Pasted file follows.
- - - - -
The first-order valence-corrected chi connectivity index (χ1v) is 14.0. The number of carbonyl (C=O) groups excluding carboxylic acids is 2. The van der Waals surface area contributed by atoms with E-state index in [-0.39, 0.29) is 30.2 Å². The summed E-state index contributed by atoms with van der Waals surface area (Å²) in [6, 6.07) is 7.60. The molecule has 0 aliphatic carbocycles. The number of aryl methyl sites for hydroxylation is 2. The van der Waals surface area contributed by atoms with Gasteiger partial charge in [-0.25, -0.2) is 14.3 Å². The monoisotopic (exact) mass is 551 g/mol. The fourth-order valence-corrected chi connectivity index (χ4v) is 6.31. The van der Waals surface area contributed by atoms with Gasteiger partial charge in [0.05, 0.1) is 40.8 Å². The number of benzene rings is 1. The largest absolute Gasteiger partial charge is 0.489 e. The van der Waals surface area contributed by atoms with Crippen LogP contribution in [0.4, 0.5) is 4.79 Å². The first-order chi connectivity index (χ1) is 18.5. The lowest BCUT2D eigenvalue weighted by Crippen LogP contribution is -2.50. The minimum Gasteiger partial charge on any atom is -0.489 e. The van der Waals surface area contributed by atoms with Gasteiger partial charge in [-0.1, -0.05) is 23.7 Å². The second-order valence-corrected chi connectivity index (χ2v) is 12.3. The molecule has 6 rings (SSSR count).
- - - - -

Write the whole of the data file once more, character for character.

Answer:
The first-order valence-corrected chi connectivity index (χ1v) is 14.0. The number of carbonyl (C=O) groups excluding carboxylic acids is 2. The van der Waals surface area contributed by atoms with E-state index in [-0.39, 0.29) is 30.2 Å². The summed E-state index contributed by atoms with van der Waals surface area (Å²) in [6, 6.07) is 7.60. The molecule has 0 aliphatic carbocycles. The number of aryl methyl sites for hydroxylation is 2. The van der Waals surface area contributed by atoms with Gasteiger partial charge in [-0.25, -0.2) is 14.3 Å². The monoisotopic (exact) mass is 551 g/mol. The fourth-order valence-corrected chi connectivity index (χ4v) is 6.31. The van der Waals surface area contributed by atoms with Gasteiger partial charge in [0.05, 0.1) is 40.8 Å². The number of benzene rings is 1. The largest absolute Gasteiger partial charge is 0.489 e. The van der Waals surface area contributed by atoms with Crippen LogP contribution in [0.4, 0.5) is 4.79 Å². The first-order chi connectivity index (χ1) is 18.5. The lowest BCUT2D eigenvalue weighted by Crippen LogP contribution is -2.50. The minimum Gasteiger partial charge on any atom is -0.489 e. The van der Waals surface area contributed by atoms with Gasteiger partial charge in [-0.1, -0.05) is 23.7 Å². The second-order valence-corrected chi connectivity index (χ2v) is 12.3. The molecule has 6 rings (SSSR count).